Richterich rattles off a list of other specifications. Nordex has increased average energy yield from the N80 and N90 by 5% compared to earlier models, he says. He adds that the N100 yields an average 20% more energy at low and medium wind speeds than the N90. A new cast design for the main chassis has resulted in a three-tonne reduction in weight, reducing materials costs for Nordex and reducing dynamic loads across the entire system, from rotor to foundation. Nacelles are equipped with climate-control technology aimed at eliminating ambient air from the nacelle. At coastal locations, air can corrode turbine interiors, sometimes resulting in premature failures. Nordex has also taken many steps to improve working conditions inside nacelles for service personnel.
Finally, the company has sought to reduce customer costs from transport and cranes by setting a 50-tonne weight limit for individual turbine components. Other suppliers also aim at similar optimising measures.
Nordex's broader product range includes a 1.5MW unit manufactured in China for the local and broader Asia Pacific markets. It features an 82-metre rotor, stepped up from the previous 77-metre diameter. Richterich says, "For onshore wind markets, we will in future introduce even larger rotors aimed at further reducing costs of energy. This means a new rotor of 110 metres for our 2.5MW series and 88 metres for the 1.5MW series."
Chief technology officer Eberhard Voss explains why the company is placing its bets on fast-speed drive systems with gearboxes even as many competitors move towards direct-drive turbines in which rotors connect directly to slow-speed generators. He believes critics of gearboxes misunderstand the most common causes of breakdown, blaming gearbox technology unfairly. "Many issues linked to wind turbine gearboxes can be traced back to design flaws and production failures," he says.
"Typical examples of the first category are a mismatch between calculated loads and actual loads, a poor overall design, and common issues like insufficient cooling and lubrication," Voss adds.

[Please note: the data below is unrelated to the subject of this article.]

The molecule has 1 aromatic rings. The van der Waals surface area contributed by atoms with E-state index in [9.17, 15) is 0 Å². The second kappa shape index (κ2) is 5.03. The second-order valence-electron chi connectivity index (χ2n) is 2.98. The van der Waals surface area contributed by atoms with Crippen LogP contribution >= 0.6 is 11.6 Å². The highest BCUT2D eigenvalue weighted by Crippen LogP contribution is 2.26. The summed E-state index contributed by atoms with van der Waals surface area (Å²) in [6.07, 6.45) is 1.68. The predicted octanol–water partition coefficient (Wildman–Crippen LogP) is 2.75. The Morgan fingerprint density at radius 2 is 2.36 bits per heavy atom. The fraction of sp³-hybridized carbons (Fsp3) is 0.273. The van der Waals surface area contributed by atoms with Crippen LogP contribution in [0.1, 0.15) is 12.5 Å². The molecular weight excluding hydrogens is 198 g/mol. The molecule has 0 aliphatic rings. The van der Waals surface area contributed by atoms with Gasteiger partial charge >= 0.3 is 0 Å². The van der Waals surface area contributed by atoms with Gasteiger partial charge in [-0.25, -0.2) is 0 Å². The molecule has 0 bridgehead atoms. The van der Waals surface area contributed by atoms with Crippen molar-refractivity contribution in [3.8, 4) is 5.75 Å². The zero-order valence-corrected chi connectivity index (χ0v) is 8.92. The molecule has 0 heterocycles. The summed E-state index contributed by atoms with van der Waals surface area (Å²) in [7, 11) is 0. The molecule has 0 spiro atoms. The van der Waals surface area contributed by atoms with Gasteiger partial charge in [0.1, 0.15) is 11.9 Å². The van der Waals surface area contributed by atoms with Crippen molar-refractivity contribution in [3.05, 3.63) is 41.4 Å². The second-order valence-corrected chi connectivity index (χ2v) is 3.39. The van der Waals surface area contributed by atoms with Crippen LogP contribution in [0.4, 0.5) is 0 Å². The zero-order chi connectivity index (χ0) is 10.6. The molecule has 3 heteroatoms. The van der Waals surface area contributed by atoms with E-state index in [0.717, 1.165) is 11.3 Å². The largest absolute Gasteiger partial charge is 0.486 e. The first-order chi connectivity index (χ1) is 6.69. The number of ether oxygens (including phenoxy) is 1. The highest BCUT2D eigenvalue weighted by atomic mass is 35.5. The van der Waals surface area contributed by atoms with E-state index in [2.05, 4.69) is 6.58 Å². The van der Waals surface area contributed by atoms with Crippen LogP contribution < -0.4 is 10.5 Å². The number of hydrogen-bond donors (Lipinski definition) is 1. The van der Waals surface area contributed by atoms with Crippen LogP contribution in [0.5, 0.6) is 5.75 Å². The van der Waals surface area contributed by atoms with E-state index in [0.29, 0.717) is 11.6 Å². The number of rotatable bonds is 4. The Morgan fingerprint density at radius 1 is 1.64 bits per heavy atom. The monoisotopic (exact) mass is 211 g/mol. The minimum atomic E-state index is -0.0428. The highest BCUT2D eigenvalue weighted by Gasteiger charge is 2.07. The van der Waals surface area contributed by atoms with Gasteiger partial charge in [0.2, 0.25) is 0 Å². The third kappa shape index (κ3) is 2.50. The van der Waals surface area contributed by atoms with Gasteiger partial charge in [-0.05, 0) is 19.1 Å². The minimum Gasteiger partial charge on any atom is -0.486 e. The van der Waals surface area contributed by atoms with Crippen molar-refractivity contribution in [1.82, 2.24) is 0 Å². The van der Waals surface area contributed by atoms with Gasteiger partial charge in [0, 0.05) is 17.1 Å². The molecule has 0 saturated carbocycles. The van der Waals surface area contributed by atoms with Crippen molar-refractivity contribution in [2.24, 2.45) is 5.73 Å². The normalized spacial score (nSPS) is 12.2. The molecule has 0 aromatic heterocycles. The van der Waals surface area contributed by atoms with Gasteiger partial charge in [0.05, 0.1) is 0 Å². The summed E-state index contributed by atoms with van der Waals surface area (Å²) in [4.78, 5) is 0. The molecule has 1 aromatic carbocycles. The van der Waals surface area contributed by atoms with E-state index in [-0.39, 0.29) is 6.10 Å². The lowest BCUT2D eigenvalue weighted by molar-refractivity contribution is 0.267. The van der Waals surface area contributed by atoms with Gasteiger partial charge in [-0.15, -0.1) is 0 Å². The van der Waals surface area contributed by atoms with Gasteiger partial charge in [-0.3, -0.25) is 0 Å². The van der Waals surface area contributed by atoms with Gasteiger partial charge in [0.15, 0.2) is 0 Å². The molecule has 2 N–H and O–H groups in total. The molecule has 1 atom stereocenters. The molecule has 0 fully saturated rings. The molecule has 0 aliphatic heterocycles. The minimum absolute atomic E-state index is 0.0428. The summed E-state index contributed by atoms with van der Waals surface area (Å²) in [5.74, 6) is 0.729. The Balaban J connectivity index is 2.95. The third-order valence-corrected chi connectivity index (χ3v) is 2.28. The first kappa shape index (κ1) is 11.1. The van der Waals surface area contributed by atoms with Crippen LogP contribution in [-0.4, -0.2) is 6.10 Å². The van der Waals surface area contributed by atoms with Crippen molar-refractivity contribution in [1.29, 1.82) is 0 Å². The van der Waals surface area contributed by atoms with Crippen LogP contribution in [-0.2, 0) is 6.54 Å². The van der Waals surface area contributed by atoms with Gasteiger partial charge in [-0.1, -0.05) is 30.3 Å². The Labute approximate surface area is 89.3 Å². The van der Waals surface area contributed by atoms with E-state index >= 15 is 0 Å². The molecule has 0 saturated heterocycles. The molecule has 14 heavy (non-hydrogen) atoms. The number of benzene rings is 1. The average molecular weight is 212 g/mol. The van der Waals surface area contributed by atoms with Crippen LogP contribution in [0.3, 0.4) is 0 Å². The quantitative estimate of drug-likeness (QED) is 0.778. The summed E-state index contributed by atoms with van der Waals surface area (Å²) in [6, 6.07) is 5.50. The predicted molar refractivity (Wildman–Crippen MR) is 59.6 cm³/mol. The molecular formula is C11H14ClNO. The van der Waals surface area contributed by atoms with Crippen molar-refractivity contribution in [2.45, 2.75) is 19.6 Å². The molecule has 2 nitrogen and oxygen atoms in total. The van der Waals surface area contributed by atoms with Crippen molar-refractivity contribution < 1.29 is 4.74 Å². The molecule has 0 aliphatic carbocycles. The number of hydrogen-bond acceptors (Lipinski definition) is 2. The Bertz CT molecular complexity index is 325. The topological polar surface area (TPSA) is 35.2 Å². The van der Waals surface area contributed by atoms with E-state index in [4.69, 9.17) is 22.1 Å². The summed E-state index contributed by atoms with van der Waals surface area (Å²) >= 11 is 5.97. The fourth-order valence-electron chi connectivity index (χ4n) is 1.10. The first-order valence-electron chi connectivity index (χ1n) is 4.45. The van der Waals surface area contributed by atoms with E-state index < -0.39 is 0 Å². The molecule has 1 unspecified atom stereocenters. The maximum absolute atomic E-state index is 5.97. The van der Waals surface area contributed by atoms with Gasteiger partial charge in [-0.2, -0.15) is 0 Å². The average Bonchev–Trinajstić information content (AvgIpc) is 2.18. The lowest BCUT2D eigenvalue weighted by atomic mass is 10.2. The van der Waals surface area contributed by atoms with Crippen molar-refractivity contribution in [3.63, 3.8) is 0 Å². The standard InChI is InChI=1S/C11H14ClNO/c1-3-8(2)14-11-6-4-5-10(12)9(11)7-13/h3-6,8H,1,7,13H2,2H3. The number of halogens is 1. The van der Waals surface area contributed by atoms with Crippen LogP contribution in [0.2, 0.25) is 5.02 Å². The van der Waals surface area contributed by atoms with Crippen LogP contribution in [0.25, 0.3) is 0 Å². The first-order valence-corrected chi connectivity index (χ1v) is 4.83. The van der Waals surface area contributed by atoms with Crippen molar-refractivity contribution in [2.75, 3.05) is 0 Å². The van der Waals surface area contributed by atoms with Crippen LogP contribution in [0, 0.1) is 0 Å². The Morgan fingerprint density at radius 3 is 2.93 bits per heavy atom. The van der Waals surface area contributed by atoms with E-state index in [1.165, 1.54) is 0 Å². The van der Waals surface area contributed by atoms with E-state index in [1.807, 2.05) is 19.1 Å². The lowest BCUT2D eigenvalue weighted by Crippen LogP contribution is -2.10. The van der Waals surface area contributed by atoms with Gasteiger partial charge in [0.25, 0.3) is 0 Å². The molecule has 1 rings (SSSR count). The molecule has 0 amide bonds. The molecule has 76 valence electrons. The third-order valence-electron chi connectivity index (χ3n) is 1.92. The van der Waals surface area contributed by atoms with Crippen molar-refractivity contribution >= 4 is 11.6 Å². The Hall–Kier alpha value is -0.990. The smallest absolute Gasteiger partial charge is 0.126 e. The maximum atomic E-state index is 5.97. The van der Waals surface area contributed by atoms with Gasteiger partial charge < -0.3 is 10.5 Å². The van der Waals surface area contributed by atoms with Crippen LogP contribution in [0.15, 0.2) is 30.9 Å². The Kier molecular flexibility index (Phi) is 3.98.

Voss says there have been great strides in gearbox design in recent years. He points to so-called differential gearboxes developed by Germany's Bosch-Rexroth, one of Nordex's main gearbox suppliers. In this modern gearbox design, the highest loads on the drive system, at the input shaft, are split into two parallel load tracks in a 40-60% ratio. These tracks merge at the low-torque gearbox output shaft.
The objective of load splitting is to enhance lifetime and reliability. Voss says Nordex's advanced abilities to simulate turbine loads in the turbine-design phase, as well as to control operational loads inside turbines, are additional factors contributing to enhanced reliability and extended lifetime.
"Until 2015, Nordex will apply three-stage gearboxes in the 2.5MW turbines, which is a decision based upon design, costs as well as operations-and-maintenance-related considerations," says Voss. "One main consideration is crane costs related to individual component mass, which has proven a main cost driver during gearbox or generator exchange."
In another technology trend, several major turbine suppliers are considering a switch from commonly used doubly fed induction generators (DFIGs). These generator/power converter systems can accommodate wind of variable speeds with power-converter systems of only one-third of full rated power to achieve lower system cost. Now there is rising interest in permanent-magnet synchronous generators using full converters.
"We have recently conducted a comparative study on both alternatives, focusing on total systems efficiency, main characteristics including thermal behaviour, costs, reliability and turbine-control flexibility. Based upon these outcomes, we decided to continue using DFIGs in our 1.5MW and 2.5MW turbine series," Voss says.
With the Gamma platform development in its final stages, the Nordex R&D team is concentrating on other product developments, both for onshore and offshore.
As it did with the Gamma series, Nordex again chose a modular approach to its much larger 3-4MW onshore turbine, says Voss. This time, however, the maximum mass for main components was 75 tonnes. "A two-stage medium-speed drive system was the final outcome of our comparative concept review on different alternative solutions," he explains. Key design drivers included maximised reliability, design flexibility and optimised energy costs. Voss adds that for maximum yield performance, the machine will be fitted with a large rotor, offering up to 4,000-square-metres rotor swept area per megawatt of installed power. Nordex plans to install an onshore prototype in the first quarter of 2012.